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Reduced Gravity Levels Linked to Astronauts’ Weight

Relationship between Gravity and Astronauts' weight

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Reduced gravity linked to astronauts' weight
Reduced Gravity Levels Linked to Astronauts' Weight. Pixabay

The study, led by Jay C. Buckey at Dartmouth College in New Hampshire, US, showed that reduced gravity levels (microgravity) in space can lead to spaceflight-associated neuro-ocular syndrome (SANS) in some astronauts.

SANS refers to structural changes in the eye that may impair vision, including swelling of the optic nerve (optic disc edema) and coloured indentations (choroidal folds) in the blood vessel network at the back of the eye.

“Pre-flight weight, waist circumference and chest circumference were all significantly greater in those who developed either disc edema or choroidal folds,” Buckey said.

On Earth, the weight of the body’s tissues presses against other bodily structures (e.g., bones, muscles, organs, veins) creating compressive forces, which can affect pressures in blood vessels and in organs throughout the body.

These compressive forces increase as body weight increases. In microgravity, body tissue is weightless, so compressive forces against the rest of the body are absent, the researchers said.

People with more body tissue — and therefore a higher body weight — are proportionately more likely to experience physiological changes in a low-gravity environment because they experience a greater change in these compressive forces, Buckey hypothesised.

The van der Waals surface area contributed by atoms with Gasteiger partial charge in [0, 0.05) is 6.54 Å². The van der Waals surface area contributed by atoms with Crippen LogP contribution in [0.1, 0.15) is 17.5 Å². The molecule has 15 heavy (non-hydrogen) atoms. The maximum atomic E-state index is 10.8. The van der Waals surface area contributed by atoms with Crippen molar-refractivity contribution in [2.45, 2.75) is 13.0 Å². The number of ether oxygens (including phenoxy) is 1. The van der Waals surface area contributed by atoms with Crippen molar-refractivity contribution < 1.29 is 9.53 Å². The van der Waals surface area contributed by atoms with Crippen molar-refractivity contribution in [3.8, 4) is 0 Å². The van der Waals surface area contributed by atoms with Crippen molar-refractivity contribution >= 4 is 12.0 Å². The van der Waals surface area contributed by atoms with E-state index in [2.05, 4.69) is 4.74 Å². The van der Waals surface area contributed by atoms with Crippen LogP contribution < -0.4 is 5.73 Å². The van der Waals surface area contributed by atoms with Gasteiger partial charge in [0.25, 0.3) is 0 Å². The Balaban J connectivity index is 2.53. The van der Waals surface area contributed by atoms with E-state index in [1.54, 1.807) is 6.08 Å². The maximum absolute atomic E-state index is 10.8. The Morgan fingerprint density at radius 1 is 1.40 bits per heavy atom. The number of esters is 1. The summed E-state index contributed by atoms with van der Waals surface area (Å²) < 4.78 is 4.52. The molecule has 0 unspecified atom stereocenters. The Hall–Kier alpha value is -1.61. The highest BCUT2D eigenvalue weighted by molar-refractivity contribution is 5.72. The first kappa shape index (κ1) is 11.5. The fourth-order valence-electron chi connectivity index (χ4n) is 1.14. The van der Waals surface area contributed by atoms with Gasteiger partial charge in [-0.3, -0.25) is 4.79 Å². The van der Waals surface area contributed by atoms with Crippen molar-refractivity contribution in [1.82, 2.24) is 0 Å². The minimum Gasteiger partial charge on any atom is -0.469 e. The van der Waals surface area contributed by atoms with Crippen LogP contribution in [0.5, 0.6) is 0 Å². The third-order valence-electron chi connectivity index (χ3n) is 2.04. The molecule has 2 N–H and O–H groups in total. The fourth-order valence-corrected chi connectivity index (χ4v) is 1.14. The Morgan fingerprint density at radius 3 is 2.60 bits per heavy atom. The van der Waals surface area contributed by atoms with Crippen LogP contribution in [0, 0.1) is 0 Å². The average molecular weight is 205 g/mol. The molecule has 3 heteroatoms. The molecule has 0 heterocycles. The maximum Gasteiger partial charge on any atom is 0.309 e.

For the study, published in the American Journal of Physiology, the team examined data collected by NASA from astronauts who had made long-duration space flights (averaging 165 days).

Reduced gravity levels linked to astronauts' weight
Representational image. Pixabay

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“The results from this study show a strong relationship between body weight and the development of ocular changes in space,” he added.

The team also found that none of the female astronauts analysed — who weighed less than the males — returned to Earth with symptoms of SANS. (IANS)

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This NASA Scientist is so Excited about Mercury Transit. Here’s Why

The tiny planet traveled directly between Earth and the sun on Monday, creating a perfect alignment

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NASA, Scientist, Mercury
The planet Mercury is seen in silhouette, low center, from Washington, as it transits across the face of the Sun, Nov. 11, 2019. (Credit: NASA/Bill Ingalls). VOA

Stargazers witnessed a rare celestial event on Monday, as Mercury passed directly across the face of the sun.NASA

Mercury, the solar system’s smallest planet and closest to the sun, won’t make the next such transit until 2032.

The tiny planet traveled directly between Earth and the sun on Monday, creating a perfect alignment.

The best views of the event took place in North and South America, while viewers in Europe and Africa were able to see part of Mercury’s passage.

NASA, Scientist, Mercury
Mercury, the solar system’s smallest planet and closest to the sun, won’t make the next such transit until 2032. Pixabay

Stargazers had to use solar-filtered binoculars and telescopes to spot Mercury, which appeared as a small black dot on the face of the sun.

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For those who could not see the event directly, the U.S. Space agency, NASA, live-streamed images of the celestial transit, which took about five and a half hours. (VOA)

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